The moment I realized it I broke into a sweat.
I had made a mistake in my new job. I had no idea how my boss would take it. For many years, I rarely admitted a mistake because I had spent time in personal and professional environments where it was never safe to be less than perfect. People focused on blame rather than solutions. Admit to one mistake, and you would be reminded of it for years.
I took a deep breath, knocked on my boss’ office door, and said, “I have to talk to you. I made a mistake.”
He smiled and replied, “Well, I’ve already made several this morning. Come on in, and we’ll talk about it.” And then we focused on a solution.
I began to realize how much energy I was wasting worrying or preparing myself in case something went wrong. I didn’t have to anymore. He knew I worked hard. I grew to trust him more.
More importantly, I grew to trust myself and let myself be perfectly imperfect.
Then I passed it on.
A friend didn’t show up for a date and called quite apologetic. She had forgotten and explained what had happened at home. I laughed and said, “Are you trying to tell me you’re not perfect?” A vendor made a mistake in the file, so I called him. We focused on a solution.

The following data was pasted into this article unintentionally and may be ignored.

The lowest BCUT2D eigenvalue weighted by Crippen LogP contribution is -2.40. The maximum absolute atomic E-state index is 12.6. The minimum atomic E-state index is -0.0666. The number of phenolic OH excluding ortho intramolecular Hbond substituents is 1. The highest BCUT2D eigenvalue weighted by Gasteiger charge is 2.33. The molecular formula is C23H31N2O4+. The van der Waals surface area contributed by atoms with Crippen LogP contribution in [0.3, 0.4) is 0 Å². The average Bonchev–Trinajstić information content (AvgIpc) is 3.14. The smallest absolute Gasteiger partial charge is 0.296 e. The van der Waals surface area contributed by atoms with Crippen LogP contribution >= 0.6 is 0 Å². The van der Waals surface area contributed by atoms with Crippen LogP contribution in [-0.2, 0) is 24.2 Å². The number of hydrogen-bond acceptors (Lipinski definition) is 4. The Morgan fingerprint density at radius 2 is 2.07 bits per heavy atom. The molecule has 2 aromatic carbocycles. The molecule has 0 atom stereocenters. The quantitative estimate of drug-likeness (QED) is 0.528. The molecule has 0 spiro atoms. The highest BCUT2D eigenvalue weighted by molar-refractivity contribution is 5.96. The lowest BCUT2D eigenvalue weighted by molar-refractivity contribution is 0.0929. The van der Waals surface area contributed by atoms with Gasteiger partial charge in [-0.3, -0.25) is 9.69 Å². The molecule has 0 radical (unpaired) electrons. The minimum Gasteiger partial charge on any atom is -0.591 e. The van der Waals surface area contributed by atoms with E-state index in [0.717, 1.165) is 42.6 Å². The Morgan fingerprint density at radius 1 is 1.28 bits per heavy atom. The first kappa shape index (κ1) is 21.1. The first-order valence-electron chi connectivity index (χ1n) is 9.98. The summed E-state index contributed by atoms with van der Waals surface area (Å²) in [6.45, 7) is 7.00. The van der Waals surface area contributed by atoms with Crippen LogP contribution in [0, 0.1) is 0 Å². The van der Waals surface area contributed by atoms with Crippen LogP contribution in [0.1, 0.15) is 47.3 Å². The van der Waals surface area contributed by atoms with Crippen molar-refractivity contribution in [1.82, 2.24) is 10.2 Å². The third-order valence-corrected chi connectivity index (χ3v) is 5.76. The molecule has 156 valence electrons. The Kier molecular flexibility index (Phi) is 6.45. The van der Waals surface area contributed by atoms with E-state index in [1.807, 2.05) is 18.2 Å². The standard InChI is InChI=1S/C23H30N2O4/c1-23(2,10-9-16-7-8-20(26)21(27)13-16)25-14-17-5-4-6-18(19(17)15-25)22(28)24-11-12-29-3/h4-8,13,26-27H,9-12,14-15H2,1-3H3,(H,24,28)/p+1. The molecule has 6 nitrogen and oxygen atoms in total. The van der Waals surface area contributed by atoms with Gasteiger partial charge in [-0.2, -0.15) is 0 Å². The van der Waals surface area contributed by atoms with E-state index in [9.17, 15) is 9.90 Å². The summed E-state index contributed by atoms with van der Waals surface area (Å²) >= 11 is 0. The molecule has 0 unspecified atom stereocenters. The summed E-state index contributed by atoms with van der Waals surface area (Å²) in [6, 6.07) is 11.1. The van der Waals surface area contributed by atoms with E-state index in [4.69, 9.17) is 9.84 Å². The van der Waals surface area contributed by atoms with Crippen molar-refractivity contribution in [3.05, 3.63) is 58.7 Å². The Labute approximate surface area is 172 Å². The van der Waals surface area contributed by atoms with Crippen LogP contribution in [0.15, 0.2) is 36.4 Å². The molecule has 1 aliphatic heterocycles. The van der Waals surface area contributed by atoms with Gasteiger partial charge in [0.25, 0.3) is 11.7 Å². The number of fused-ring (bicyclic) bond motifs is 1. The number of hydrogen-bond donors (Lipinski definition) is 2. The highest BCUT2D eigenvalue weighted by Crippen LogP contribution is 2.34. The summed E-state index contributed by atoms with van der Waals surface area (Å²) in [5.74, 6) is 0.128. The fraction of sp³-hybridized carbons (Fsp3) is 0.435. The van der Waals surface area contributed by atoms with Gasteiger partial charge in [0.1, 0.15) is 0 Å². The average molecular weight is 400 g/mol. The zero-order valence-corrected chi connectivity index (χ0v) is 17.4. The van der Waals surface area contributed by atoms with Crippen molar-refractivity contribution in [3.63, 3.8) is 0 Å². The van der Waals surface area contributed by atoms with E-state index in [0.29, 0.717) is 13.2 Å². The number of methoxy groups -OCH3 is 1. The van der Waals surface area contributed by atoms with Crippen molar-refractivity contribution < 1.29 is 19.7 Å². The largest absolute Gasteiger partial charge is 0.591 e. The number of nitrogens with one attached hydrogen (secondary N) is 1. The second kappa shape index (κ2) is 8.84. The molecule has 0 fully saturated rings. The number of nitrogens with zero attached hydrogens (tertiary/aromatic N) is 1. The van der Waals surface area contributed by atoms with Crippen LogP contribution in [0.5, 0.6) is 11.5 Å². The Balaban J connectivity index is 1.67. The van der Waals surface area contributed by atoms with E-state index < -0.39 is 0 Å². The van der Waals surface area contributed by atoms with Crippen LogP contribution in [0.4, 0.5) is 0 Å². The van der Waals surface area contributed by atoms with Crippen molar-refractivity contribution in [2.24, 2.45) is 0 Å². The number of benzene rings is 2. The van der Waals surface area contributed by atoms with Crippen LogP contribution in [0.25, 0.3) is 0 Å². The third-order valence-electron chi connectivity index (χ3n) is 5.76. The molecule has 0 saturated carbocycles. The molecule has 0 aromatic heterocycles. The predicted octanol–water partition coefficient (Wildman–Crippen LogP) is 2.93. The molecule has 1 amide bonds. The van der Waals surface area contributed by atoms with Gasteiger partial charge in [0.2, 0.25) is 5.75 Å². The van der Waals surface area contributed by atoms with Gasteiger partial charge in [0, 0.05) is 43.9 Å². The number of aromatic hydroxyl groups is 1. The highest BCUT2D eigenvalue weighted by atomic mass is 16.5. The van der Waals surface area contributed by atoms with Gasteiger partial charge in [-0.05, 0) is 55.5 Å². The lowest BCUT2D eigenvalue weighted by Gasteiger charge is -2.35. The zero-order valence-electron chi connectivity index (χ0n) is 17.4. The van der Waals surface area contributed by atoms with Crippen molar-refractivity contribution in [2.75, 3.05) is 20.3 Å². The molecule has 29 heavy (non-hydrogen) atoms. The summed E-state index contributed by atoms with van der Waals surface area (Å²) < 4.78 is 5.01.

I recently read an article about a woman who said her dad required them to fail at something at least once per week and share it at Sunday dinner. That way they were always trying new activities, and mistakes were good things. They were signs of new adventures.
Today every day is a step outside of my comfort zone. Sometimes I screw up. But my goal is to learn from it and go on to make new mistakes. Let’s change the idea of mistakes as a sign of growth. Go ahead. Make a mistake. Dare ya. What are you going to do now?